See: illustration

fine-needle nonaspiration biopsy

Fine-needle capillary sampling.

liver biopsy

1. The percutaneous removal of tissue from the liver with a large-bore needle that captures a core of tissue.
2. A wedge of the liver obtained during laparotomy or laparoscopy.

muscle biopsy

The removal of muscle tissue for microscopic examination and chemical analysis.

needle biopsy

The withdrawal of fluid or tissue by means of negative pressure applied with needle and syringe.
Synonym: aspiration biopsy

percutaneous breast biopsy

Use of a directional, high-speed, rotating cutter attached to a vacuum source to gather multiple contiguous core samples of breast tissue through a single point of insertion. This minimally invasive procedure is usually performed under local anesthesia, using stereotactic imaging or real-time ultrasonography.

percutaneous renal biopsy

Obtaining renal tissue for analysis with a needle inserted through the skin, usually done after the kidney has been localized by ultrasound, computed tomography, or angiography. This technique is used to establish a diagnosis of renal dysfunction, determine prognosis in patients with renal disease, evaluate the extent of renal injury, and determine appropriate therapy. The most common complication is urinary bleeding, which tends to clear gradually over several days.

percutaneous transthoracic needle aspiration biopsy

Use of a radiographically guided aspiration needle to obtain a sample of tissue in cases of suspected pulmonary malignancies or other unknown lesions. Because of the risk of pneumothorax, the procedure is usually contraindicated in patients receiving mechanical ventilation.

punch biopsy

The removal of a small piece of tissue (usually of the skin) with a hollow, round cutting tool.

sentinel node biopsy

A technique for identifying the initial site of cancer metastasis. After injection of a radioactive tracer directly into the tumor mass, the tissue is massaged to encourage uptake of tracer by lymphatic vessels. A negative biopsy of the first node infiltrated by the tracer suggests that the malignancy has not yet spread to neighboring regional lymph nodes.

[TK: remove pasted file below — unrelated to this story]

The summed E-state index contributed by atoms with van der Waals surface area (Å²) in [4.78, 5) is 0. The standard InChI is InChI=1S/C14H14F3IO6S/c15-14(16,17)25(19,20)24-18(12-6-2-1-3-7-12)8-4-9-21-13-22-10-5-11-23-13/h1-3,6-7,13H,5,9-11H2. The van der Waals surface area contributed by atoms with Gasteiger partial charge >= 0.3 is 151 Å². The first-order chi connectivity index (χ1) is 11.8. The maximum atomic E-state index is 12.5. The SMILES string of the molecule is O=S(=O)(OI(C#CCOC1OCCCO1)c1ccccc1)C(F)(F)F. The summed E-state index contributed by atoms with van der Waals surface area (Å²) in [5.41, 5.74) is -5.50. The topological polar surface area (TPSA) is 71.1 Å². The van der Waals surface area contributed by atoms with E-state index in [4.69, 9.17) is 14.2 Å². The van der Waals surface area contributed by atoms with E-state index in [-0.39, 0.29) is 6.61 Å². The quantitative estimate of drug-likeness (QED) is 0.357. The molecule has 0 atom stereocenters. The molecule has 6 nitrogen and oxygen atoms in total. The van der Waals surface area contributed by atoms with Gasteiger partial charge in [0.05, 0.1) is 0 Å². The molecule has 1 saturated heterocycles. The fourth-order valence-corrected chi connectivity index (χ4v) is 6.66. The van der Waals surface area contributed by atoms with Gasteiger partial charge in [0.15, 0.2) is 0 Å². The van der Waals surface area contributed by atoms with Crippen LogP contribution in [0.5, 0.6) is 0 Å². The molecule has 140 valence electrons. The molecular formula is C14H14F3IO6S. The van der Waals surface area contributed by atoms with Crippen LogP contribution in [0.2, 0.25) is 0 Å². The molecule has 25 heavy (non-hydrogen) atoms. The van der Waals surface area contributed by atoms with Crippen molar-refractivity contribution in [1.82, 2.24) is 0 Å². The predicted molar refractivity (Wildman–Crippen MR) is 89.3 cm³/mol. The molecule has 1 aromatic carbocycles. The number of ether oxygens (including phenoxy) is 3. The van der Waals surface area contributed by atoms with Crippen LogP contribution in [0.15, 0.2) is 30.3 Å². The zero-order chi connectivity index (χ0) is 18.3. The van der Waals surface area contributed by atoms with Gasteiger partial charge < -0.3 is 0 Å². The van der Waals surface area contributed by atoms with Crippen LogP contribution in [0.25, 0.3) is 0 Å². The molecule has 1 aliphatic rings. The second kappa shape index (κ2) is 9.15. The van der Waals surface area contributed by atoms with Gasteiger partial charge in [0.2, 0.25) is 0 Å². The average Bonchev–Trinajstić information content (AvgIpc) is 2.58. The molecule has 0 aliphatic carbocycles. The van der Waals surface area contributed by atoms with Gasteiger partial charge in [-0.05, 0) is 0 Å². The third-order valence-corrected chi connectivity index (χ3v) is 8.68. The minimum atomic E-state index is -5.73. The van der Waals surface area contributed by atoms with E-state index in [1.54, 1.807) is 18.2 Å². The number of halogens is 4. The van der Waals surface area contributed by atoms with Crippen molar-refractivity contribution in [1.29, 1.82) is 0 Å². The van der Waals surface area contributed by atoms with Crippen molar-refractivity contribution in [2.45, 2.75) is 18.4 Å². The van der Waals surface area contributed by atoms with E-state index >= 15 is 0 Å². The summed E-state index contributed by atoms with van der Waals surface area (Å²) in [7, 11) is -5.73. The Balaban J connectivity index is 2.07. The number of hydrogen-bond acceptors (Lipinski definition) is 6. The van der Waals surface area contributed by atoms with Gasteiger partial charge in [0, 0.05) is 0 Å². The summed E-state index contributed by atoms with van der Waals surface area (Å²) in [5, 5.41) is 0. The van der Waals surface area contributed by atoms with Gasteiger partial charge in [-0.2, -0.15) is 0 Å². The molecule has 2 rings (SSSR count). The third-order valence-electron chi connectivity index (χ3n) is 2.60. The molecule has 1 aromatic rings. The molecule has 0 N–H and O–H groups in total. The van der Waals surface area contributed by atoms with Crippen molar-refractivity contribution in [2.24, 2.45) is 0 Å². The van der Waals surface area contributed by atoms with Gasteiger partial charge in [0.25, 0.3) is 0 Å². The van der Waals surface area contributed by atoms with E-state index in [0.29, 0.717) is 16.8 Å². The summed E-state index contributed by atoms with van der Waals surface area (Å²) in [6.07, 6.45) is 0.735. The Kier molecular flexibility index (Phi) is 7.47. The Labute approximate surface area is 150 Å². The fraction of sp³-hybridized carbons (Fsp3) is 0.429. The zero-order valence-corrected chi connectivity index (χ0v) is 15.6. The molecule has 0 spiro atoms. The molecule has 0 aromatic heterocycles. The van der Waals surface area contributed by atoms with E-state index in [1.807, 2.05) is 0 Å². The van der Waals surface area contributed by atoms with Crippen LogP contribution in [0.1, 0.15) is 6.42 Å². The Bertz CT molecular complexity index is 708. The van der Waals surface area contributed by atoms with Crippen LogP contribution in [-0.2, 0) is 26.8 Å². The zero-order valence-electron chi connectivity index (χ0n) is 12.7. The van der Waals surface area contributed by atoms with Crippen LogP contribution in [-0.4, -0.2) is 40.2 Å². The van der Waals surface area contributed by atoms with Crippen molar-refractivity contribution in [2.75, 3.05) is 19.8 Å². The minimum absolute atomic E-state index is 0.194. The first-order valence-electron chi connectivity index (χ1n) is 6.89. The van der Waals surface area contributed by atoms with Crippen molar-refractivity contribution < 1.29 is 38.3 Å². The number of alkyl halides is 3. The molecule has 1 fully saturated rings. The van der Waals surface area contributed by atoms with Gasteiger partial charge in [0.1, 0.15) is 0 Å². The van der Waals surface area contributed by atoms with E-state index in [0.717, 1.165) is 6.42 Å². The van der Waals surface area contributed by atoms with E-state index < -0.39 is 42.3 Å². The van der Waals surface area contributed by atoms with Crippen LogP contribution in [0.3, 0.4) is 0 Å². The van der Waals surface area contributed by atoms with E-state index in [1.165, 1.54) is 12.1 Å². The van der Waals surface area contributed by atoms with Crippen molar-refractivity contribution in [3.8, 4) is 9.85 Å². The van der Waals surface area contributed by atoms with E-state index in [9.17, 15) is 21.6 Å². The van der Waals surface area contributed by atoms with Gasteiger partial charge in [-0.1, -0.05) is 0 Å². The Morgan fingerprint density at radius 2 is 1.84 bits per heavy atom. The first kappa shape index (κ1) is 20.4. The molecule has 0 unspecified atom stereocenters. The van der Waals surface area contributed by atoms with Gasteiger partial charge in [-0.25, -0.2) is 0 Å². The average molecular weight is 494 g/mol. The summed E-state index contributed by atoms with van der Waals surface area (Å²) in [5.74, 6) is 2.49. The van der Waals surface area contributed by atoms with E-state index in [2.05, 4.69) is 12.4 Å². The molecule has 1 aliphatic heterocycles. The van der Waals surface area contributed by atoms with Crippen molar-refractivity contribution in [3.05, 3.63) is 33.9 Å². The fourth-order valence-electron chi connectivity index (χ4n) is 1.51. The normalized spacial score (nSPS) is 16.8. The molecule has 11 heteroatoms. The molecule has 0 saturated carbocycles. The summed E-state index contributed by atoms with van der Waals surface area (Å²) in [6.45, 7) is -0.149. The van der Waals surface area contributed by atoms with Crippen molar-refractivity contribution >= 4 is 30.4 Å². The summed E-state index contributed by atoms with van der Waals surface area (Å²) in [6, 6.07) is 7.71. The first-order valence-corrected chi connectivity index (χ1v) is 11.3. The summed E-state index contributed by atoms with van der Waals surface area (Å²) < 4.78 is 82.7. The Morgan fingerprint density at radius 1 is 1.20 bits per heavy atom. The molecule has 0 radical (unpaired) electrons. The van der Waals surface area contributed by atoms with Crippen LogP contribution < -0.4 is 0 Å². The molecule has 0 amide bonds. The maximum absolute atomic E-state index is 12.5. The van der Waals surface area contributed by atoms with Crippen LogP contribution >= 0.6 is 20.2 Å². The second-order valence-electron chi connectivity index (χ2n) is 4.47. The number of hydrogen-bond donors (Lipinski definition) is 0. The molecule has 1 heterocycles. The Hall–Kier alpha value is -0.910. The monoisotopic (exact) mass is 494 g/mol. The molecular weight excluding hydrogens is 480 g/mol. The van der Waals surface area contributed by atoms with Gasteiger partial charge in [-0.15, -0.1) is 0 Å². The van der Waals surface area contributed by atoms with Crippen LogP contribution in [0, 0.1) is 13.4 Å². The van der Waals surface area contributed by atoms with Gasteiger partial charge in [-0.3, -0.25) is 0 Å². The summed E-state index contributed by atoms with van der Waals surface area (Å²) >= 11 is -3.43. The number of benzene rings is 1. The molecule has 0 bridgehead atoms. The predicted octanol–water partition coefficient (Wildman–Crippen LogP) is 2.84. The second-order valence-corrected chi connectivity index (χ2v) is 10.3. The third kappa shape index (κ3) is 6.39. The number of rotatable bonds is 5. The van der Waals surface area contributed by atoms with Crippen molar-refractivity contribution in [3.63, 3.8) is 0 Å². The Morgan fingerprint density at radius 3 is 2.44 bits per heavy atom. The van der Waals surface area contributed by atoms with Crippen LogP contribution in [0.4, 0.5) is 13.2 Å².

shave biopsy

Removal of a shallow layer of skin with a cutting instrument, e.g., a scalpel, sawing parallel to the skin surface. A shave biopsy may leave a small depression in the skin.

CAUTION!

It should not be used to remove lesions suspected for melanoma or lesions that seem to have significant depth.

suction biopsy

A technique for obtaining tissue by aspiration, e.g., to obtain tissue from the mucosa of the stomach and intestines.

vacuum-assisted biopsy

A biopsy technique in which a hypodermic probe is placed through the skin into an organ of the body (such as the breast), and negative pressure is used to draw one or more samples into a chamber, where they are captured and removed for analysis under a microscope.

biopsy

A small sample of tissue, taken for microscopic examination, so that the nature of a disease process can be determined. Breast biopsies are commonly done to investigate suspicious lumps. Suspicious skin growths are normally biopsied, and in the course of surgery under general anaesthesia, it is common for biopsies to be taken. The tissue obtained is soaked in molten paraffin wax and allowed to harden into a block. Very thin slices are then cut and mounted on glass slides for staining and examination by a histopathologist.

biopsy

the surgical removal of small amounts of tissue for examination to aid a diagnosis.

Biopsy

Removal of a small piece of tissue for microscopic examination. This is done under local anesthesia and removed by either using a scalpel or a punch, which removes a small cylindrical portion of tissue.

biopsy

sample of tissue from a living subject.

biopsy

vt
take such a sample.

biopsy

removal of tissue samples for diagnostic examination by fluid aspiration, lesion excision or sectional incision

bi·op·sy

(bī'op-sē)
1. Process of removing tissue from patients for diagnostic examination.
2. A specimen obtained by biopsy.
[bio- + G. opsis, vision]

biopsy (bī´opsē),

n the removal of a tissue specimen or other material from the living body for microscopic examination to aid in establishing a diagnosis.
biopsy, aspiration,
biopsy, excisional
n the removal of an entire lesion, usually including a significant margin of contiguous normal tissue, for microscopic examination and diagnosis.
biopsy, exploratory,
n an exploration combined with biopsy to determine method and degree of local extension, usually of bone or deep soft-tissue lesions.